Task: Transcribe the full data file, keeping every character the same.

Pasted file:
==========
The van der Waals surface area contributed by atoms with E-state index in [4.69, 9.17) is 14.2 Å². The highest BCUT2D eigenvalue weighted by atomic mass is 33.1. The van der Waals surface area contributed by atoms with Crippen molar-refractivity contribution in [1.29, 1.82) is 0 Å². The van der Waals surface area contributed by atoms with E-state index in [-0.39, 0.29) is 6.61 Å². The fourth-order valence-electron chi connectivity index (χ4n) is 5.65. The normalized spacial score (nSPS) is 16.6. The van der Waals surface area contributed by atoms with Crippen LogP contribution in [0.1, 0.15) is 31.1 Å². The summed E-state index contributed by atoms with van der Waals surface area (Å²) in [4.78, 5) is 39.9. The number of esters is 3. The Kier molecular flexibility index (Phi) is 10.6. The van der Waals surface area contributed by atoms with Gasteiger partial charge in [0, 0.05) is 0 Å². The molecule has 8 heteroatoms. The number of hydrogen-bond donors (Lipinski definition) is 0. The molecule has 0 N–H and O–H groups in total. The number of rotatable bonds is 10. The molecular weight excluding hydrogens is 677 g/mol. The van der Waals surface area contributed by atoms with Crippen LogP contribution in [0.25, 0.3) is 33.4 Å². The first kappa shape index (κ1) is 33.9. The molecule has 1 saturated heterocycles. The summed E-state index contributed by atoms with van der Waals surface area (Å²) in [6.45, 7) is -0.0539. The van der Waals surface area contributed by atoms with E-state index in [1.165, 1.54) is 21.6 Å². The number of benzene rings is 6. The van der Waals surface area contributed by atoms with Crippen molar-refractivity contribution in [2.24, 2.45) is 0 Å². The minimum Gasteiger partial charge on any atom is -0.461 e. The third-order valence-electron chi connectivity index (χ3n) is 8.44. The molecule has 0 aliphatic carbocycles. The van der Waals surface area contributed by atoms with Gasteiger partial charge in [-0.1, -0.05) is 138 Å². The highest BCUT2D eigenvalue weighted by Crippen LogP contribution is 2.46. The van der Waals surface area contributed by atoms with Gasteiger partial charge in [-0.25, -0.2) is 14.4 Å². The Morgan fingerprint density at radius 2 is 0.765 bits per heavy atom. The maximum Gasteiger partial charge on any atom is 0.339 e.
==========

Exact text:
The van der Waals surface area contributed by atoms with E-state index in [4.69, 9.17) is 14.2 Å². The highest BCUT2D eigenvalue weighted by atomic mass is 33.1. The van der Waals surface area contributed by atoms with Crippen molar-refractivity contribution in [1.29, 1.82) is 0 Å². The van der Waals surface area contributed by atoms with E-state index in [-0.39, 0.29) is 6.61 Å². The fourth-order valence-electron chi connectivity index (χ4n) is 5.65. The normalized spacial score (nSPS) is 16.6. The van der Waals surface area contributed by atoms with Crippen LogP contribution in [0.1, 0.15) is 31.1 Å². The summed E-state index contributed by atoms with van der Waals surface area (Å²) in [4.78, 5) is 39.9. The number of esters is 3. The Kier molecular flexibility index (Phi) is 10.6. The van der Waals surface area contributed by atoms with Gasteiger partial charge in [0, 0.05) is 0 Å². The molecule has 8 heteroatoms. The number of hydrogen-bond donors (Lipinski definition) is 0. The molecule has 0 N–H and O–H groups in total. The number of rotatable bonds is 10. The molecular weight excluding hydrogens is 677 g/mol. The van der Waals surface area contributed by atoms with Crippen LogP contribution in [0.25, 0.3) is 33.4 Å². The first kappa shape index (κ1) is 33.9. The molecule has 1 saturated heterocycles. The summed E-state index contributed by atoms with van der Waals surface area (Å²) in [6.45, 7) is -0.0539. The van der Waals surface area contributed by atoms with E-state index in [1.165, 1.54) is 21.6 Å². The number of benzene rings is 6. The van der Waals surface area contributed by atoms with Crippen molar-refractivity contribution in [2.24, 2.45) is 0 Å². The minimum Gasteiger partial charge on any atom is -0.461 e. The third-order valence-electron chi connectivity index (χ3n) is 8.44. The molecule has 0 aliphatic carbocycles. The van der Waals surface area contributed by atoms with Gasteiger partial charge in [-0.1, -0.05) is 138 Å². The highest BCUT2D eigenvalue weighted by Crippen LogP contribution is 2.46. The van der Waals surface area contributed by atoms with Gasteiger partial charge in [-0.25, -0.2) is 14.4 Å². The Morgan fingerprint density at radius 2 is 0.765 bits per heavy atom. The maximum Gasteiger partial charge on any atom is 0.339 e.